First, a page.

By the way — in case you haven’t clicked the Book of Odds link yet, I assure you — it’s fun.  Collect the odds that describe you, create lists, calibrate your own risks, etc. For example, did you know that the risks of dying in January are 1 in 10.89 — the highest of any other month?  Be careful next time you grab that snow shovel!

Bad Apples in PR

IStock_000007908093XSmallLast week Next Fifteen’s Tim Dyson blogged about “Why companies should use PR agencies,” echoing many of the points I had also raised last year (and which have been solid justifications all along, in good times and bad).  In the comments of Tim’s post, he wryly noted, “funny how this issue keeps coming up.”

Except it’s not funny.  And before you suggest that the issue wouldn’t be raised if PR had a better way to demonstrate ROI, let me assure you — it’s not about ROI.

Let me say that again: the reason PR agencies feel the need to continually justify their ROI has nothing to do with Return on Investment or other forms of measurement.

No, the reason that PR agencies must continually defend their value is because there are a lot of shitty PR people.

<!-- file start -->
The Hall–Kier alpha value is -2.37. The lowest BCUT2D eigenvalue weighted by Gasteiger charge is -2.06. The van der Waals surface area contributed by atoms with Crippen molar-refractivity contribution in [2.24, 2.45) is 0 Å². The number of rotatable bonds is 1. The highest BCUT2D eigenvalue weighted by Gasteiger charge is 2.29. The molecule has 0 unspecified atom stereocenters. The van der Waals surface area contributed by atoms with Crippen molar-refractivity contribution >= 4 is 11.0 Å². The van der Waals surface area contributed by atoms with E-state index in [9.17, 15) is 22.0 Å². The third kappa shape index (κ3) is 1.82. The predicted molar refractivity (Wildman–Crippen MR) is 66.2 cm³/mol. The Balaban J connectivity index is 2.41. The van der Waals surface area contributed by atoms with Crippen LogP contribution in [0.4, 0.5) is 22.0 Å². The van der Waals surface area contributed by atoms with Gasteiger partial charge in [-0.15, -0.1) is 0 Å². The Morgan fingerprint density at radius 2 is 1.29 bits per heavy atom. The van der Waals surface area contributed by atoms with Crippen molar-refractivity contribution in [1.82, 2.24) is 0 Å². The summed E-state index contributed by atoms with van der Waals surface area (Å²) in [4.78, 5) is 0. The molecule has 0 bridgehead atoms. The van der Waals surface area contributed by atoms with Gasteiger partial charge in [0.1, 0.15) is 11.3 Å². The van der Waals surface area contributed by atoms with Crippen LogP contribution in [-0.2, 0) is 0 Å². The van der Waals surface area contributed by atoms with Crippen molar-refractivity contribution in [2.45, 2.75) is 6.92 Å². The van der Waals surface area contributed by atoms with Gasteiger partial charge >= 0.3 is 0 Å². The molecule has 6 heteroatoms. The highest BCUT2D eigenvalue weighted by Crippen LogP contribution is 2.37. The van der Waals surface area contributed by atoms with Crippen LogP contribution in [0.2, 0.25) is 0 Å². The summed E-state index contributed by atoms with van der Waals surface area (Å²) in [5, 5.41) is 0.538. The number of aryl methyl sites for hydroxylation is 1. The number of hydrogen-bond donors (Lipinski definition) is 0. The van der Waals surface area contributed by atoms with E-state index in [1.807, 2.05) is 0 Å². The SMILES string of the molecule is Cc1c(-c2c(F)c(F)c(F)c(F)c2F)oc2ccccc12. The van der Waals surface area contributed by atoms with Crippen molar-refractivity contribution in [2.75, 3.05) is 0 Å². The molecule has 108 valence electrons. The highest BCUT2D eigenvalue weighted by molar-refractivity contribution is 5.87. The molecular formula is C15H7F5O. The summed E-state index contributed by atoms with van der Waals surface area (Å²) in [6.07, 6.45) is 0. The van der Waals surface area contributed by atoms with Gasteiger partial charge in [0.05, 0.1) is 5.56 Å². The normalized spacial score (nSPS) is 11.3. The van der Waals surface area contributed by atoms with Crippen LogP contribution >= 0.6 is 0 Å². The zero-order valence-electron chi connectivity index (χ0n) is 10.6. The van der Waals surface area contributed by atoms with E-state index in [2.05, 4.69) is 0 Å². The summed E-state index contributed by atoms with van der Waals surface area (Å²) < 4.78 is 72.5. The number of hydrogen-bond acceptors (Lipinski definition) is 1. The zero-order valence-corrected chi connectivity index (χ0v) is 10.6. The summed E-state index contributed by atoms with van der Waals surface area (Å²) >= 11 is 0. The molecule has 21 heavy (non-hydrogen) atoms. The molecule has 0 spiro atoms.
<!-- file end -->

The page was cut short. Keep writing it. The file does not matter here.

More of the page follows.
Look at the legal profession. “First thing we do, let’s kill all the lawyers,” right?  Yet lawyers are an important, valuable resource for those who have legitimate grievances.  And for every lawyer that loses a case, there’s a winning attorney, too — so the legal profession has a built-in 50/50 track record of success.  Any baseball fan will tell you, “batting .500” is pretty darned good.

Yet we hate lawyers, because there are a lot of shitty, ambulance-chasing attorneys out there, giving a bad name to the perfectly nice, helpful, talented professionals trying to earn a decent living as legal eagles.

It’s both better and worse for PR pros.

It’s better for us (i.e., we are not despised nearly so much as lawyers) because our role in society rarely leaves a lasting mark. PR pros are not going to impact case law, a.k.a. people’s lives, whereas a landmark legal case can have huge impacts on the populace.